A Study on cost and Revenue Pattern of Business Correspondaents andAssessing Clients’ Willingness to Pay

Principal Investigators: Amulya Champatiray, Ujjawal, Santadarshan Sadhu
Research Team: Amulya Champatiray, Ujjawal, Santadarshan Sadhu
LEAD Centre: Centre for Microfinance
Focus Area: Savings
Project Geography: India
Status: Completed


One of the recent policy initiatives spearheaded by the Reserve Bank of India to achieve the goal of financial inclusion is the business correspondent model (BC Model), or the third-party agent model of banking. Under this approach, banks can appoint third party agents who offer banking services to unbanked populations. Since its inception, the RBI has licensed many institutions and individuals to be business correspondents/ facilitators for banks. Though these agencies are experiencing business growths in terms of client outreach and number of transactions, they are still struggling to achieve financial sustainability. A study conducted by Skoch Development Foundation[1] reveals that, at the end of two years, the gap between costs and what banks actually pay their BCs is between Rs. 26.25 to Rs. 73.45 per account. While, currently it seems the model is not viable in the short/medium term, some advocates believe that the model has the potential to be profitable in the long-run by expanding its client base and providing value-added services. Client dropout and limited transactions are also key problems that the model faces in terms of sustainability.
Since practitioners and researchers know little about the various BC models available in the public sector, it is difficult to gauge the potential advantages and disadvantages of the model. CMF researchers, in an attempt to find ways to increase the financial viability of the BC model, will examine a host of issues related to its sustainability. Specifically, they aim to:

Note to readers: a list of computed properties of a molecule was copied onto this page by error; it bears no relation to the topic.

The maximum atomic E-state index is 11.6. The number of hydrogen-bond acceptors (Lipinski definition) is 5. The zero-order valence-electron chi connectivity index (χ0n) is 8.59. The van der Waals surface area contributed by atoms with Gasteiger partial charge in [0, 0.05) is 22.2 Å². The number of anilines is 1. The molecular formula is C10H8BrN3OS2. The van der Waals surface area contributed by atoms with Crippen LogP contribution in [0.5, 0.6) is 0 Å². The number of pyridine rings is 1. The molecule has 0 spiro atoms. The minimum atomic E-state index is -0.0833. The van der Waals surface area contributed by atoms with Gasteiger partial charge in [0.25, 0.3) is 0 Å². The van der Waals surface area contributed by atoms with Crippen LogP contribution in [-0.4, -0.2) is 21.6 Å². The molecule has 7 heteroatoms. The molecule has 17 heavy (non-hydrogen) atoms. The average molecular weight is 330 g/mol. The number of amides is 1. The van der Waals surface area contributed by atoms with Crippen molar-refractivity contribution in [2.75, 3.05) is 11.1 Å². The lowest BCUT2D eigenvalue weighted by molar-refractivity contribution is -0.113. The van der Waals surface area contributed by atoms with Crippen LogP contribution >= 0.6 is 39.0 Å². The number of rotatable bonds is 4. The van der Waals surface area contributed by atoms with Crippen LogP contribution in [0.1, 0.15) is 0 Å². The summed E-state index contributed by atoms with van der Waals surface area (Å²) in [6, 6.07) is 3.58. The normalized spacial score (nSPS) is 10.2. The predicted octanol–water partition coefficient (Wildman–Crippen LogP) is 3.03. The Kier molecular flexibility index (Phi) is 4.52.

–     understand the financial model of various BCs
–     understand the reasons behind client drop out and poor transactions
–     gauge how the incentives offered by different BC models affects the behavior of agents

Methodology and Research Design
CMF is conducting this research study in collaboration with Bankers Institute of Rural Development (BIRD) – an institute supported by the National Bank for Agriculture and Rural Development (NABARD). Researchers plan on conducting a two-step analysis. For the first phase of the project, they will look at the crucial aspects of costs incurred and revenue generated by business correspondents. This step will involve collecting detailed data on cost and revenue patterns of selected business correspondents. For the second half of the project, researchers will focus on issues relating to agent behavior and client behavior. Agents and clients of BCs will be selected from different locations across the country and different operational models will be chosen to provide a representative sample for the study.

Study Status
The study is in its exploratory phase. CMF’s researchers will first visit the central and the field offices of business correspondents to collect information on their finances and interview representatives of these organizations. Subsequent field visits will be conducted to interview both agents and clients of BCs. Researchers aim to present the findings of the study at the organization’s annual conference (Microfinance: Translating Research into Practice) which attracts policymakers, practitioners and academic audiences.

Related Resources
PUBLISHED PAPER – Business Correspondent Model: An analysis of the financial viability of customer service providers and slient satisfaction